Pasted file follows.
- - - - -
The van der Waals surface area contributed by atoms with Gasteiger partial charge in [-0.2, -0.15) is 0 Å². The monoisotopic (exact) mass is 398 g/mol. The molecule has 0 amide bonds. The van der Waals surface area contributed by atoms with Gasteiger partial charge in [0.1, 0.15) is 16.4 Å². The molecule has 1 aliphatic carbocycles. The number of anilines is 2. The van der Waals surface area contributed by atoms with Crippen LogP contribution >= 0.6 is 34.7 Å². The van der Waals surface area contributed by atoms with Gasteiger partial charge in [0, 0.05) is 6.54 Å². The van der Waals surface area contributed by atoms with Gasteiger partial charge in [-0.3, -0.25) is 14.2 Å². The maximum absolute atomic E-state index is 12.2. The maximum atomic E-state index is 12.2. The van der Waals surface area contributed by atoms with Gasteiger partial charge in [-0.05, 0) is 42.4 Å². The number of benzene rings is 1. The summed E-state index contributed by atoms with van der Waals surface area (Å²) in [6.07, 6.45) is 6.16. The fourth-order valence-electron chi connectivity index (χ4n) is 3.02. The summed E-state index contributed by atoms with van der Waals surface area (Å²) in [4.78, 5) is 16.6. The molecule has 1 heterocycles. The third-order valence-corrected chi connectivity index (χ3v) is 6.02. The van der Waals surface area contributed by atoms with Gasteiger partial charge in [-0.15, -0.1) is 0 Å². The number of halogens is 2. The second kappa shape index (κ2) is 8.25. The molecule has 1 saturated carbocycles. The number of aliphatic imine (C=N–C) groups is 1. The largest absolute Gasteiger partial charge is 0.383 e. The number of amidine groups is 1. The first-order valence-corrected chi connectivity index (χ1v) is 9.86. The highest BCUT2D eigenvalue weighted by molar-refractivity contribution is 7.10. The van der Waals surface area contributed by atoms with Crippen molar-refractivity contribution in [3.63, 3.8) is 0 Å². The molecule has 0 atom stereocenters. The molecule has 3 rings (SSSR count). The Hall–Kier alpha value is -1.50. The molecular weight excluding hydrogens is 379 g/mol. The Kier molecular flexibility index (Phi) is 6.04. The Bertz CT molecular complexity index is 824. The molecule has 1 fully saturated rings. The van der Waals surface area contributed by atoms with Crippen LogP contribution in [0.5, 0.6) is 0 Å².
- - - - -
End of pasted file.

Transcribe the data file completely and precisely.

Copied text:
The van der Waals surface area contributed by atoms with Gasteiger partial charge in [-0.2, -0.15) is 0 Å². The monoisotopic (exact) mass is 398 g/mol. The molecule has 0 amide bonds. The van der Waals surface area contributed by atoms with Gasteiger partial charge in [0.1, 0.15) is 16.4 Å². The molecule has 1 aliphatic carbocycles. The number of anilines is 2. The van der Waals surface area contributed by atoms with Crippen LogP contribution >= 0.6 is 34.7 Å². The van der Waals surface area contributed by atoms with Gasteiger partial charge in [0, 0.05) is 6.54 Å². The van der Waals surface area contributed by atoms with Gasteiger partial charge in [-0.3, -0.25) is 14.2 Å². The maximum absolute atomic E-state index is 12.2. The maximum atomic E-state index is 12.2. The van der Waals surface area contributed by atoms with Gasteiger partial charge in [-0.05, 0) is 42.4 Å². The number of benzene rings is 1. The summed E-state index contributed by atoms with van der Waals surface area (Å²) in [6.07, 6.45) is 6.16. The fourth-order valence-electron chi connectivity index (χ4n) is 3.02. The summed E-state index contributed by atoms with van der Waals surface area (Å²) in [4.78, 5) is 16.6. The molecule has 1 heterocycles. The third-order valence-corrected chi connectivity index (χ3v) is 6.02. The van der Waals surface area contributed by atoms with Gasteiger partial charge in [-0.15, -0.1) is 0 Å². The number of halogens is 2. The second kappa shape index (κ2) is 8.25. The molecule has 1 saturated carbocycles. The number of aliphatic imine (C=N–C) groups is 1. The largest absolute Gasteiger partial charge is 0.383 e. The number of amidine groups is 1. The first-order valence-corrected chi connectivity index (χ1v) is 9.86. The highest BCUT2D eigenvalue weighted by molar-refractivity contribution is 7.10. The van der Waals surface area contributed by atoms with Crippen molar-refractivity contribution in [3.63, 3.8) is 0 Å². The molecule has 0 atom stereocenters. The molecule has 3 rings (SSSR count). The Hall–Kier alpha value is -1.50. The molecular weight excluding hydrogens is 379 g/mol. The Kier molecular flexibility index (Phi) is 6.04. The Bertz CT molecular complexity index is 824. The molecule has 1 fully saturated rings. The van der Waals surface area contributed by atoms with Crippen LogP contribution in [0.5, 0.6) is 0 Å².